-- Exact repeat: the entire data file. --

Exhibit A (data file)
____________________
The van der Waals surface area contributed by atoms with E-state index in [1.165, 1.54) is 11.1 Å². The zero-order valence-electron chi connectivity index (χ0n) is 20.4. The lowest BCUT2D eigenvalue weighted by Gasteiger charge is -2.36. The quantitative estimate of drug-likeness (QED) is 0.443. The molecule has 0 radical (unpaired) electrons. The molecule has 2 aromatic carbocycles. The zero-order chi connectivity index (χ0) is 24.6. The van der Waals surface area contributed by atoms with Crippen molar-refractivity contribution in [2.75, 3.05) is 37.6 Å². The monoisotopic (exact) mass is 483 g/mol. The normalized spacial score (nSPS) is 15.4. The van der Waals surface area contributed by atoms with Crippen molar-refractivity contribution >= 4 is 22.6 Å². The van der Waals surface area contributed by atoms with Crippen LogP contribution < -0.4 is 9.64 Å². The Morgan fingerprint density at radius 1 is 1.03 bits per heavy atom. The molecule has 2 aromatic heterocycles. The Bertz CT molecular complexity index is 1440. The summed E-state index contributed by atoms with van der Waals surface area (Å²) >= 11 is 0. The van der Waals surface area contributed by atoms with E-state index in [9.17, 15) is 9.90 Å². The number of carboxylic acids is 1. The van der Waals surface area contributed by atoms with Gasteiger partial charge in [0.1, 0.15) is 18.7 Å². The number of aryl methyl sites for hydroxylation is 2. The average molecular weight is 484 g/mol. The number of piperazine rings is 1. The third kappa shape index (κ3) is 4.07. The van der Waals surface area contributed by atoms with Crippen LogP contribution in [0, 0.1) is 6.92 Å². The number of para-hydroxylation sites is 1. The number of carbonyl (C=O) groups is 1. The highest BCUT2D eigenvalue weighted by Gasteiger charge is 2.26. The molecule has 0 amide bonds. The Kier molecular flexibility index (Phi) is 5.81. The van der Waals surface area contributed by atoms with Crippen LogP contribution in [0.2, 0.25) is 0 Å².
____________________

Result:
The van der Waals surface area contributed by atoms with E-state index in [1.165, 1.54) is 11.1 Å². The zero-order valence-electron chi connectivity index (χ0n) is 20.4. The lowest BCUT2D eigenvalue weighted by Gasteiger charge is -2.36. The quantitative estimate of drug-likeness (QED) is 0.443. The molecule has 0 radical (unpaired) electrons. The molecule has 2 aromatic carbocycles. The zero-order chi connectivity index (χ0) is 24.6. The van der Waals surface area contributed by atoms with Crippen molar-refractivity contribution in [2.75, 3.05) is 37.6 Å². The monoisotopic (exact) mass is 483 g/mol. The normalized spacial score (nSPS) is 15.4. The van der Waals surface area contributed by atoms with Crippen molar-refractivity contribution >= 4 is 22.6 Å². The van der Waals surface area contributed by atoms with Crippen LogP contribution < -0.4 is 9.64 Å². The Morgan fingerprint density at radius 1 is 1.03 bits per heavy atom. The molecule has 2 aromatic heterocycles. The Bertz CT molecular complexity index is 1440. The summed E-state index contributed by atoms with van der Waals surface area (Å²) >= 11 is 0. The van der Waals surface area contributed by atoms with E-state index in [9.17, 15) is 9.90 Å². The number of carboxylic acids is 1. The van der Waals surface area contributed by atoms with Gasteiger partial charge in [0.1, 0.15) is 18.7 Å². The number of aryl methyl sites for hydroxylation is 2. The average molecular weight is 484 g/mol. The number of piperazine rings is 1. The third kappa shape index (κ3) is 4.07. The van der Waals surface area contributed by atoms with Crippen LogP contribution in [0, 0.1) is 6.92 Å². The number of para-hydroxylation sites is 1. The number of carbonyl (C=O) groups is 1. The highest BCUT2D eigenvalue weighted by Gasteiger charge is 2.26. The molecule has 0 amide bonds. The Kier molecular flexibility index (Phi) is 5.81. The van der Waals surface area contributed by atoms with Crippen LogP contribution in [0.2, 0.25) is 0 Å².